Once a hub for international trade fairs and later for book publishing, Leipzig’s streets are lined with early 20th-century trade halls, while green spaces cover a third of the city. It's rich in classical music history: Romantic and Baroque stars Mendelssohn, Wagner and Bach are all venerated in the old town. More recently, modern-day creatives have revitalised the city’s industrial corners, giving it a bohemian feel. It’s an interesting time to visit in 2019, as it marks 30 years since Leipzig’s Peaceful Revolution led to the fall of the Berlin Wall.
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What to do
Get behind the revolution
The Peaceful Revolution of 1989 began at St Nicholas Church, where gatherings for Monday prayers later turned into peaceful demonstrations for freedom and democracy, with numbers swelling to 320,000 just a couple of weeks before the fall of the wall in Berlin. The candlelit demonstrations passed the city’s Stasi headquarters, which is now the Museum in the Round Corner, featuring Stasi-agent disguises, boxes of files on residents and cassettes of secret recordings. Leipzig’s Forum of Contemporary History has more on daily life in the GDR in a new permanent exhibition.
Conduct a virtual orchestra
Mendelssohn House, where Felix Mendelssohn Bartholdy lived, contains period furniture, letters, paintings and a music salon hosting Sunday concerts. Visitors can pick up the baton themselves and, through motion sensors, conduct a range of music.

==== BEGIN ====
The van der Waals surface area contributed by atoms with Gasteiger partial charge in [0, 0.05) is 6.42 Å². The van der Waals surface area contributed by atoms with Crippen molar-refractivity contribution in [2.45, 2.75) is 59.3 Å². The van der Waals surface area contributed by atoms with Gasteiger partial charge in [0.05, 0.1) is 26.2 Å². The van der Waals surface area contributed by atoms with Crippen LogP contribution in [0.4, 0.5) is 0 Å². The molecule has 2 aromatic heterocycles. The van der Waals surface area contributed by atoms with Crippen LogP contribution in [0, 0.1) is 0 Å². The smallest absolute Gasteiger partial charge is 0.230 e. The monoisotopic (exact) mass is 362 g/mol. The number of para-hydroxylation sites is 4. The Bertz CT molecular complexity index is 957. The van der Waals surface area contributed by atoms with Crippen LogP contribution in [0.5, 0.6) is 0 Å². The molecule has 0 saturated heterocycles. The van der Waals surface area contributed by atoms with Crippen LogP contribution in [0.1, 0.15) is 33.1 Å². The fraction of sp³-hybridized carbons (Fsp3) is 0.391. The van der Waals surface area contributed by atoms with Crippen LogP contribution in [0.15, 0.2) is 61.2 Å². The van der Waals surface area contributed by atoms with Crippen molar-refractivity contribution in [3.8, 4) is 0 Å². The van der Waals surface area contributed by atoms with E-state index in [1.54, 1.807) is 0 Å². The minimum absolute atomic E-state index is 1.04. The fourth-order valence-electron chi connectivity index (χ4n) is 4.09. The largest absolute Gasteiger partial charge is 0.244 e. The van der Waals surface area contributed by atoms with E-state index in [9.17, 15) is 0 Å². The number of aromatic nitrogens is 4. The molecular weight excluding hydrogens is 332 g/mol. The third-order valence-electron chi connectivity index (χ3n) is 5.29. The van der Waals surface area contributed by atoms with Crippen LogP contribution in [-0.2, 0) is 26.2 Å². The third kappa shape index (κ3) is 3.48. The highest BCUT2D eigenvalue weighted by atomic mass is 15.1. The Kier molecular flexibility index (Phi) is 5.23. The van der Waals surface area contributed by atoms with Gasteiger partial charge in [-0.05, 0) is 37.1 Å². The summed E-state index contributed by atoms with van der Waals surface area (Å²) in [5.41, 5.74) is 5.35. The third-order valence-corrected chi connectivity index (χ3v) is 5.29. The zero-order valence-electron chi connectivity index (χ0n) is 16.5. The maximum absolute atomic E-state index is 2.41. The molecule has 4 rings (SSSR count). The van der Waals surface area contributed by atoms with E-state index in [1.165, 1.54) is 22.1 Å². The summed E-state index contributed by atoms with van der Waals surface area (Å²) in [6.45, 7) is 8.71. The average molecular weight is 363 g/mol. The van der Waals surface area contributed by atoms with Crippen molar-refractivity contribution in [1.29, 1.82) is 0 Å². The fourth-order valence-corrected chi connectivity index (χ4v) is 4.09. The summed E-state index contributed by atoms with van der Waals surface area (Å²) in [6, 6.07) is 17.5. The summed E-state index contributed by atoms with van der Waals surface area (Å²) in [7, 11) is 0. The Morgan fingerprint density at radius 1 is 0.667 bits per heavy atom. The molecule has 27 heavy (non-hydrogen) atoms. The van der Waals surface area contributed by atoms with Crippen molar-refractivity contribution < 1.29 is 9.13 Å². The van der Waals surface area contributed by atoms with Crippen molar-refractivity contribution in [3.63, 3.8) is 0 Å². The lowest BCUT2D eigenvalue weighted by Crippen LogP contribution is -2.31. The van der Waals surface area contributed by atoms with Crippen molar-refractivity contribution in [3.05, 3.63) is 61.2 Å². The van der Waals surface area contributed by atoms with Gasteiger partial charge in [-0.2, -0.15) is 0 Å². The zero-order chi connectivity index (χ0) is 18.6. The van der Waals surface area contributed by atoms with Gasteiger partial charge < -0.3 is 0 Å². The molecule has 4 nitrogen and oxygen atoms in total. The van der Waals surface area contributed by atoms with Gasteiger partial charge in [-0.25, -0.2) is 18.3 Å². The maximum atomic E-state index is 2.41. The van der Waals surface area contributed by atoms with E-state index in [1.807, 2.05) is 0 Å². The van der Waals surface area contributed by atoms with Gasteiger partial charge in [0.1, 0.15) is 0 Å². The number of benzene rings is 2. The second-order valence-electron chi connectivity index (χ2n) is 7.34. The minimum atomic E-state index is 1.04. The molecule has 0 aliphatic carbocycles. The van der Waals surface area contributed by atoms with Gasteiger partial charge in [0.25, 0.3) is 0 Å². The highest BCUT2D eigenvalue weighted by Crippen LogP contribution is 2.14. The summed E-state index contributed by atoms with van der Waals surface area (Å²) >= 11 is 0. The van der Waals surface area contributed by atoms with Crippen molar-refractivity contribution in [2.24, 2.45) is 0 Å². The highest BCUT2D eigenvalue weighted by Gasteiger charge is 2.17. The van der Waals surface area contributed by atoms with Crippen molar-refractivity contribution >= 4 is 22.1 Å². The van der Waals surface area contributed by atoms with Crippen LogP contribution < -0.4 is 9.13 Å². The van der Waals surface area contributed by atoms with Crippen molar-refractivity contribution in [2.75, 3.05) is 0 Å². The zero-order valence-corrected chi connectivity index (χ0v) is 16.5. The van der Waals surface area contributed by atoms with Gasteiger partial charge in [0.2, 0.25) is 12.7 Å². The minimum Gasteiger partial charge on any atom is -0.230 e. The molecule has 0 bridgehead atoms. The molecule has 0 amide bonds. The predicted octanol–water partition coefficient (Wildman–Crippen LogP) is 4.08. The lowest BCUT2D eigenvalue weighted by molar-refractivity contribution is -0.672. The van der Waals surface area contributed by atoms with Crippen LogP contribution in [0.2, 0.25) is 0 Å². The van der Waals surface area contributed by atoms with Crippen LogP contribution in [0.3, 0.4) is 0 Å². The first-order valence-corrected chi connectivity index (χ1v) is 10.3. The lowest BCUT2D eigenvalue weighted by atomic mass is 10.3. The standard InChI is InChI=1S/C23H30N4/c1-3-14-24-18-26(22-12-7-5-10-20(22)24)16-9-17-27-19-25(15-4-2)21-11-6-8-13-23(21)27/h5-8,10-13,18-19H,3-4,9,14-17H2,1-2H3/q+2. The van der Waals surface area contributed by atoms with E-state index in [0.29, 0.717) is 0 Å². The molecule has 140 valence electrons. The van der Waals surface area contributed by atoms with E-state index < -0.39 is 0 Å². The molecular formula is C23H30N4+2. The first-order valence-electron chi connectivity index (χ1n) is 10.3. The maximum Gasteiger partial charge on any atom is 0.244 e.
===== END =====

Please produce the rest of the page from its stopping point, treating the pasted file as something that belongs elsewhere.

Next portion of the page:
St Thomas Church is home to one of the world’s oldest boys’ choirs and is where you will find the bones of one-time cantor Johann Sebastian Bach. Motets and cantatas are performed weekly. The Bach Museum is opposite, while the young Wilhelm Richard Wagner is remembered in an exhibition at the Old St. Nicholas School.
Art and artefacts
It is easy to while away the hours in the striking red Grassi Museum, which contains the Museum of Musical Instruments, with its beautifully engraved clavichords and violas, and the Museum of Ethnology, with its intriguing collection of central African minkisi figures and the civilisation-spanning Museum of Applied Arts.
The Museum of Fine Arts – housed in an impressive glass cube – has a range of ever-changing contemporary exhibitions, such as Underbelly, an immersive art installation where visitors enter an oversized "stomach" complete with internal organs.
Where to stay
Hotel Fregehaus is a boutique hotel and courtyard with lovely interiors in a restored residential building behind Market Square. Doubles from €80 (£70), B&B.
Hip apartment living is available at Meisterzimmer in the Spinnerei – a converted cotton factory home to dozens of art studios. Doubles from €90 (£80), room only.
Located close to the fabulous Leipzig Opera, with a rooftop bar overlooking the city's largest square, Hotel Motel One Leipzig-Augustusplatz is comfortable and affordably stylish. Doubles from €113 (£100), B&B.
Where to eat
Plagwitz is the sort of place where warehouses covered in street art sit alongside apartment blocks with fancy facades. For a vegan breakfast, Cafe Kater is simply furnished, with an amazing vanilla chai-latte. You can get all sorts of soup at Wullewupp or try Beard Brothers: decked out like a miniature dance hall, it offers hot dogs and beers.
There is a surprising amount of choice in Leipzig for vegetarians and vegans, especially on or around “The Karli” (Karl-Liebknecht-Strasse). Try Symbiose for an organic brunch and vegan burgers or Zest for prettily plated, inventive dishes further south in the alternative district of Connewitz.